Stay safe when com­plet­ing home im­prove­ment projects

The Progress-Index - At Home - - NEWS -

Fi­nally fix­ing that loose step? Plan­ning to use power tools? Do­ing your own home re­pairs and projects can feel em­pow­er­ing, but if done im­prop­erly, it can be dan­ger­ous too.

Last year, one-third of DIYers re­ported in­juries while work­ing on a home im­prove­ment project, yet 77 per­cent ad­mit they’ve skipped wear­ing the proper pro­tec­tive gear.

“What­ever your ex­pe­ri­ence level, you need to use cau­tion when mak­ing re­pairs or do­ing gen­eral home main­te­nance,” says Lou Man­fre­dini, host of House Smarts TV and home im­prove­ment con­trib­u­tor on NBC’s ‘The To­day Show.’

Here are some tips from Man­fre­dini to en­sure you are safe when com­plet­ing com­mon DIY tasks.

• Up­dat­ing the front door: Want to add some piz­zazz to your home? Con­sider re­paint­ing the front door. With a lit­tle sand­ing, prim­ing and a new coat of paint in a bold color, you can change the en­tire look of your home. Just make sure you wear a proper res­pi­ra­tor while sand­ing, and use ap­pro­pri­ate pro­tec­tive eye­wear.

• Mow­ing the lawn: Be­fore mow­ing, take time to in­spect for items ly­ing on the ground. Sticks and stones can break your bones -- par­tic­u­larly if the blade of the mower picks it up and throws it at high speed from un­der the mower’s deck. When do­ing yard work out­side, help pro­tect your eyes with safety eye­wear like ForceFlex MAX Flex­i­ble Safety Eye­wear.

• Easy bath­room fix: Re­plac­ing a bro­ken ce­ramic tile is easy if you fol­low th­ese steps. Re­move all the grout around the tile. Then use a chisel to re­move the tile. Con­sider wear­ing proper safety eye­wear. Clean up the sur­face and then in­stall the new tile with tile ad­he­sive. When that dries, re­grout the new tile. When tack­ling this project, make sure you wear a good pair of gloves, as bro­ken tile pieces can be sharp.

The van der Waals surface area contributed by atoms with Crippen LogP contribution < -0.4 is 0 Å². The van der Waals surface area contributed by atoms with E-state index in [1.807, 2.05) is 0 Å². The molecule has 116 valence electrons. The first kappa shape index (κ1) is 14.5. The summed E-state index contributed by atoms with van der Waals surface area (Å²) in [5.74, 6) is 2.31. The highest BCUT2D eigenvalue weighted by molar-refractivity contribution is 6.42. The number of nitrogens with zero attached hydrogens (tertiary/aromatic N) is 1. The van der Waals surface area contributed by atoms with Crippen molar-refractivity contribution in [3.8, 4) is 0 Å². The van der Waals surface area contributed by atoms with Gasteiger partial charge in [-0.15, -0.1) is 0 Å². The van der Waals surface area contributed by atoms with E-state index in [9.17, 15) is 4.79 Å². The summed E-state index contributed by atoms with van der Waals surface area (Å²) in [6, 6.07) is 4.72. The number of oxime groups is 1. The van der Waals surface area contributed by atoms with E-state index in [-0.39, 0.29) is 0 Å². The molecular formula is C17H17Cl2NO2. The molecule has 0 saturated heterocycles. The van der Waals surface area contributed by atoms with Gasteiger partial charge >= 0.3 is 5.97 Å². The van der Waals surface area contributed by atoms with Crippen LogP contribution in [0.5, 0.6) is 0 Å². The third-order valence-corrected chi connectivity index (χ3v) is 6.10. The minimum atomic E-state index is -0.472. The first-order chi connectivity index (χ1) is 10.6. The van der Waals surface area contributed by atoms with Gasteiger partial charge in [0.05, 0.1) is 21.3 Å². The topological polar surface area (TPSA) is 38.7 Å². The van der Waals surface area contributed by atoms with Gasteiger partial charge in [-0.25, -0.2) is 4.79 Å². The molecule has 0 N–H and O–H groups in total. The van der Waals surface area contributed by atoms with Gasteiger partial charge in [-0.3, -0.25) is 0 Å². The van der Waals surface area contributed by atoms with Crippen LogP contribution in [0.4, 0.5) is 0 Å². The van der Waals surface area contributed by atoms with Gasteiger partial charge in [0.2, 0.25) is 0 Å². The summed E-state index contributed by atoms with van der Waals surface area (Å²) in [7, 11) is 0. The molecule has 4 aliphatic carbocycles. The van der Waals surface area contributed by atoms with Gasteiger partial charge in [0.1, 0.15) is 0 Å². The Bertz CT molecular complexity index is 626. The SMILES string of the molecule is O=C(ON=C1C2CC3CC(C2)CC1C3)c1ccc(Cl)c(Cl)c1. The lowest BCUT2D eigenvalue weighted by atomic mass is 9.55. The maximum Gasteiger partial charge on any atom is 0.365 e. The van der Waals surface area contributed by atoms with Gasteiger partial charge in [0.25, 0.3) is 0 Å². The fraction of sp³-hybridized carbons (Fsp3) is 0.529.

• Fix­ing up fur­ni­ture: Refin­ish­ing fur­ni­ture is a great way to re­vive old items. But re­mem­ber, some fin­ish­ing prod­ucts may be harm­ful to lungs and skin. Al­ways read the safety in­for­ma­tion for the prod­ucts used. Wear a good pair of qual­ity painter’s gloves, pro­tec­tive eye­wear, and

an ap­pro­pri­ate res­pi­ra­tor.

• Us­ing power tools: Any­time you use power tools like a cir­cu­lar saw, sander or a com­pres­sor, you should pro­tect your ears. Dis­pos­able foam ear plugs, such as those from 3M TEKK Pro­tec­tion brand, are easy to use and can help re­duce the noise level, which is im­por­tant, as noises over 85 deci­bels can lead to per­ma­nent hear­ing loss over time. Also con­sider safety pro­tec­tive eye­wear when us­ing cir­cu­lar saws, sand- ers and other power tools.

• Adding In­su­la­tion: Adding in­su­la­tion to your home is one of the best ways to in­crease its en­ergy ef­fi­ciency. Whether its fiber­glass batt in­su­la­tion or blown-in cel­lu­lose, the added com­fort will be ap­par­ent. For safety, wear pants, a long sleeve shirt and eye, hand, and lung pro­tec­tion, such as the 3M TEKK Pro­tec­tion Sand­ing and Fiber­glass Valved Res­pi­ra­tor.

More DIY safety tips and project in­for­ma­tion can be found at www.3MDIY.com.

When it comes to your health and safety, don’t take chances. Do­ing it right means do­ing it safely.

CON­TRIB­UTED PHOTO/STATEPOINT

Do­ing your own home re­pairs and projects can feel em­pow­er­ing, but if done im­prop­erly, it can be dan­ger­ous too.

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